What's going to be 500 feet long, covered with local cheese, and protected from seagulls?
The world's longest charcuterie board, if all goes to plan for Wes Levesque.
He's the owner of Shelia's Catering Co., a catering business operating across Metro Vancouver, but mostly in South Surrey and White Rock. Interested in world records since childhood, Levesque is combining his love with his business to make a go of entering the record books while raising money for local charities.
Devastation leads to inspiration
There were a few things that inspired this plan, says Levesque, but it was when the White Rock Pier was badly damaged a few years ago that the idea started to coalesce.
"It all started with the storm back in 2019. When the White Rock Pier was hit by a huge storm a big section got destroyed," he tells V.I.A.
As a business, Shelia Catering participated in some of the fundraising to repair it, like buying a plank for the pier. There were also events on the pier that interested them; add to that the company's history of doing big, fancy charcuterie boards, and his personal interest in world records and a plan began to come into focus.
And then the pandemic hit.
Going for the record
Summer 2023 seemed like the right time to make a real go of the records, Levesque says. When they started planning, the world's longest charcuterie board was measured at 155 feet, but a high school in California recently broke that record, setting the high mark at 200 feet.
Levesque and his team are going to try to more than double that.
"We wanted to make it difficult to break this record," he says of their 500-foot goal.
While the attempt won't be until Sept. 2, they've reached out to Guinness World Records to get them to adjudicate the massive grazing board.
How to do a 500 ft. charcuterie board
The logistics of a 500-foot presentation of meat, cheese, crackers, jams, and fruits is not altogether straightforward.
"The food part of this, even though it sounds daunting, that's probably the easiest part for us," says Levesque.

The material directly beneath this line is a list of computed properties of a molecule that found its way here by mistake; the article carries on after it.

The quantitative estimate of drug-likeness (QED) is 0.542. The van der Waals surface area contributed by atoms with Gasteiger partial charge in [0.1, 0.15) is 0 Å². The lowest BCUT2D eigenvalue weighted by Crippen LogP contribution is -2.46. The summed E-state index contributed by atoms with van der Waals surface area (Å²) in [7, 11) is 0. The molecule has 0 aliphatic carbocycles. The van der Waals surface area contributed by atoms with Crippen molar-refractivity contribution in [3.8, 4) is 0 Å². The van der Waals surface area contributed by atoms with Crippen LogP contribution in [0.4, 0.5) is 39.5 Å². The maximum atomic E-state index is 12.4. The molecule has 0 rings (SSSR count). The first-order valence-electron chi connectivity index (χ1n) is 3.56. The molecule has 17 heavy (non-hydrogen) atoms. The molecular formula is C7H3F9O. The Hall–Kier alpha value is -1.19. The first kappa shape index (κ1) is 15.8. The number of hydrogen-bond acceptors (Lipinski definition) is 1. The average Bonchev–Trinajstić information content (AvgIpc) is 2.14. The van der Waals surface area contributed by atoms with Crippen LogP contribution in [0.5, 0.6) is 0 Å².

They're working with a variety of local businesses on all the supplies, with some already lined up. Altogether they'll need large amounts for quite a few things, like 200 pounds of cheese, and 200 pounds of various meats. But given their business and connections he doesn't see that being a huge issue.
Shelia's has even hired a couple of people to help focus on the attempt.
There's also the issue of keeping the seagulls away; Levesque says that's the most common issue people bring up.
"Of course, we thought of the seagulls; we've got a pretty good plan there," he says.
That plan includes volunteers guarding the food and special ice blankets to keep the food cool and protected from local wildlife. They're also working on lining up a falconer like at Granville Island. And they plan to have at least one drone in the air for photos and videos, which will double as a sort of aerial bodyguard. And of course, there's the crowd that'll be on hand for the food.
What it's all for
Creating the massive charcuterie board isn't just a world record attempt. It's also a fundraiser for a trio of local causes.
Fittingly, one of the main causes is Sources Community Resource Centre, which provides a variety of services in the community. The event will focus on raising funds for the food bank arm, with ticket sales and sponsorship heading there.
In all, there will be 1,200 tickets sold with multiple tiers. Tickets won't go on sale until June 1, though early access is being granted to people who sign up for the event's newsletter. Levesque says 700 people have already signed up for it.
After the event is over, the boards used for the event will be sold as well, raising money for the Friends of the Pier society.
The Semiahmoo Rotary Club will also be selling drinks and collecting the net profits for their own causes.
Along with the direct financial aid the vent will raise, he hopes it'll bring attention to White Rock and help raise interest in the Metro Vancouver community.
And for those worried about food waste, the plan is to donate any leftovers from the world record to Source's food bank program as well, so long as Fraser Health allows it. Levesque says they're working to make sure everything is done afterward in accordance with Food Safe rules so all the food is eventually consumed.
"There's a lot on the line not just for our business, but for the community and charities as well," Levesque says, noting they have a goal of raising $50,000 with the event.
While the charcuterie board food will just be for ticket holders, there will be a public party at the same time, on the shore with live music and more.
Levesque hopes the event exceeds their goals and proves there's an appetite for this sort of event.
"I think there's a really big demand in our community for events on the pier," he says. As long as everything goes smoothly I foresee us doing it again next year."